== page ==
Texas Foot Doctor's Blog
Posts for: August, 2013
Psoriasis is a skin condition caused by faster-than-normal turnover of skin cells. Normally, new skin cells rise to the surface of the skin once a month; the old surface skin cells die and slough off while the new cells are moving to the surface. In people who have psoriasis, the new cells move to the surface so rapidly that the dead cells build up on the surface in dry, whitish-silver patches.
Some people have mild cases of psoriasis. Others have extensive cases that affect multiple parts of the body.
People with Psoriasis typically have areas of thick, reddened skin with dry, whitish-silver patches. The dry patches are called psoriatic plaques. The skin may feel itchy.
Psoriasis is most commonly found on the elbows, knees, and bottoms of the feet. It can also affect the fingernails, toenails, and joints of the body.
This appearance can mimic Athlete’s Foot! And it is often mistreated as such.
If you have Athlete’s Foot or Psoriasis on your feet, see a podiatrist. A podiatrist can also help determine the cause of reddened, itchy feet. (Again, Psoriasis can mimic severe Athlete's Foot or contact dermatitis.) If you have red, irritated feet that haven't responded to home or medical treatment, contact one of the Foot and Ankle Specialists at Academy Foot and Ankle Specialists.
Do you have sweaty, smelly feet? This is actually due a medical condition called hyperhidrosis. When the feet sweat, the sweat interacts with normal bacteria on our feet causing foot odor. It has been shown that mosquitos are attracted to human body odors, including foot odor. Actually, in a recent study, researchers found that mosquitoes carrying malaria were three times more likely (than disease free mosquitoes) to be drawn to stinky human feet! So I guess stinky feet are good and bad thing! Bad if you’re at a backyard BBQ, but good for research! It seems that smelly feet may help create traps that target only malaria-containing mosquitos. This puts scientists one step closer to controlling malaria!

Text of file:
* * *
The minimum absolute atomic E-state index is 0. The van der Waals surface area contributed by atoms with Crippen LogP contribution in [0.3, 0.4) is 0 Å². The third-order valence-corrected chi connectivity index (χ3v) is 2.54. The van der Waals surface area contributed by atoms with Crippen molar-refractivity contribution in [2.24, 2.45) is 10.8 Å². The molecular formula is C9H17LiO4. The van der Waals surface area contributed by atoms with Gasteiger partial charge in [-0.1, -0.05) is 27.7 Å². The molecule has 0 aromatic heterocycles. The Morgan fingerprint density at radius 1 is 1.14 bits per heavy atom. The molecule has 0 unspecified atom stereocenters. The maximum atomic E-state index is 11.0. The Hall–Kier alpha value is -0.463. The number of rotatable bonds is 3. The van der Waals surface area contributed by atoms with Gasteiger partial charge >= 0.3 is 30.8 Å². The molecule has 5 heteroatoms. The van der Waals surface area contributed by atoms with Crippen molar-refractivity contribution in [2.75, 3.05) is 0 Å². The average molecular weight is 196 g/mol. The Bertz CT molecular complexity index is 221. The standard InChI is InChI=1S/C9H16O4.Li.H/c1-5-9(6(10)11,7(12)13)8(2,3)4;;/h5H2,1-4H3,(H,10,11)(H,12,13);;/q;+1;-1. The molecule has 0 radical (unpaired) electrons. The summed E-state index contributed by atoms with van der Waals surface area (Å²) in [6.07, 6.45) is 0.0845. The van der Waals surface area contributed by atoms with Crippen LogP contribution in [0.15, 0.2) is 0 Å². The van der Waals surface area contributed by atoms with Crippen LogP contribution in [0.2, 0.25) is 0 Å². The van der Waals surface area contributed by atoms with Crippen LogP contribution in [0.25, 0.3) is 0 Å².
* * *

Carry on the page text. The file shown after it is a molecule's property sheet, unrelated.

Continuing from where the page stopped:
Did you know that the same fungus that causes toenail fungus is the same fungus that causes Athlete’s foot? If you have Athlete’s Foot that you can’t seem to get rid of, or keeps coming back even with treatment, it could mean you also have a nail fungus. If so, in order to treat Athlete’s Foot for good you must treat the toenail fungus also. Athlete’s Foot can range from looking like extreme dry skin to red, itchy blisters and sores. This kind of fungus can affect just the area between the toes, or the entire foot itself! Sometimes over the counter medications aren’t strong enough to take on this task. If you have stubborn Athlete’s Foot, nail fungus, or both, see one of the doctors at Academy Foot and Ankle Specialists to see what treatment is right for you!
Fungus is everywhere. It is in the environment. It’s everywhere we walk! This makes it very easy to pick up a toenail fungus. Nail fungus can make the toenails thick and discolored. They can also become brittle and painful. Patients with nail fungus are often embarrassed of their fungal toenails, associating it with poor hygiene. This is rarely the case! Typically, people who suffer from nail fungus have had a pervious nail injury or trauma to the nail. Our skin and nails are our body’s defense to the environment. When we have some sort of injury to the nail, it then becomes vulnerable to its environment, i.e. fungus!! Nail fungus can be very difficult to treat. Since the toenails grow so slow, patients undergoing toenail fungus treatment have to have PATIENCE!! It can take 9 months to a year for your nails to clear. If you have a toenail fungus, contact one of the doctors at Academy Foot and Ankle Specialists to get started on treatment now! By this time next year, you could have beautiful, clear nails!!